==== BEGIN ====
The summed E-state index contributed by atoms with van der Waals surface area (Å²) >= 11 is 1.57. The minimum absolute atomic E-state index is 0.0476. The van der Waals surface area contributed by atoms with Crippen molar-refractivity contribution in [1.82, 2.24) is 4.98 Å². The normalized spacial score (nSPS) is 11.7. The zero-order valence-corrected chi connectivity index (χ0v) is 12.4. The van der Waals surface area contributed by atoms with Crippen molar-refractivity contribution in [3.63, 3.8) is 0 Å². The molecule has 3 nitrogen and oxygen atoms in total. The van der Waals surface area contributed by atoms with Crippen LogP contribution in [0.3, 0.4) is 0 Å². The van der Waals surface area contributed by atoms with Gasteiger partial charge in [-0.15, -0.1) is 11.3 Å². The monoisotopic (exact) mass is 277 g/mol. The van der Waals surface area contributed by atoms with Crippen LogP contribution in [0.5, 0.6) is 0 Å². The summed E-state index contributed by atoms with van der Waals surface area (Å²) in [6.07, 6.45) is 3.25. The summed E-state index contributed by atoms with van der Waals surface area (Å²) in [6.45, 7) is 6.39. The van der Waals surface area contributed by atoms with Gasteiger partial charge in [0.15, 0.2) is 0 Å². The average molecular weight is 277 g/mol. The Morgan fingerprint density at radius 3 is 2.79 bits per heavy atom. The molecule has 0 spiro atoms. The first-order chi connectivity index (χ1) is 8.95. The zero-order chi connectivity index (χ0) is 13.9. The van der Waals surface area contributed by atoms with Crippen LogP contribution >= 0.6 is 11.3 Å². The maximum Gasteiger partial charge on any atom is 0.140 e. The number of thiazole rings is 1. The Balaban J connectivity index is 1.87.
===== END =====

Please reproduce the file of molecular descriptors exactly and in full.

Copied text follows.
The summed E-state index contributed by atoms with van der Waals surface area (Å²) >= 11 is 1.57. The minimum absolute atomic E-state index is 0.0476. The van der Waals surface area contributed by atoms with Crippen molar-refractivity contribution in [1.82, 2.24) is 4.98 Å². The normalized spacial score (nSPS) is 11.7. The zero-order valence-corrected chi connectivity index (χ0v) is 12.4. The van der Waals surface area contributed by atoms with Crippen molar-refractivity contribution in [3.63, 3.8) is 0 Å². The molecule has 3 nitrogen and oxygen atoms in total. The van der Waals surface area contributed by atoms with Crippen LogP contribution in [0.3, 0.4) is 0 Å². The van der Waals surface area contributed by atoms with Gasteiger partial charge in [-0.15, -0.1) is 11.3 Å². The monoisotopic (exact) mass is 277 g/mol. The van der Waals surface area contributed by atoms with Crippen LogP contribution in [0.5, 0.6) is 0 Å². The summed E-state index contributed by atoms with van der Waals surface area (Å²) in [6.07, 6.45) is 3.25. The summed E-state index contributed by atoms with van der Waals surface area (Å²) in [6.45, 7) is 6.39. The van der Waals surface area contributed by atoms with Gasteiger partial charge in [0.15, 0.2) is 0 Å². The average molecular weight is 277 g/mol. The Morgan fingerprint density at radius 3 is 2.79 bits per heavy atom. The molecule has 0 spiro atoms. The first-order chi connectivity index (χ1) is 8.95. The zero-order chi connectivity index (χ0) is 13.9. The van der Waals surface area contributed by atoms with Crippen LogP contribution >= 0.6 is 11.3 Å². The maximum Gasteiger partial charge on any atom is 0.140 e. The number of thiazole rings is 1. The Balaban J connectivity index is 1.87.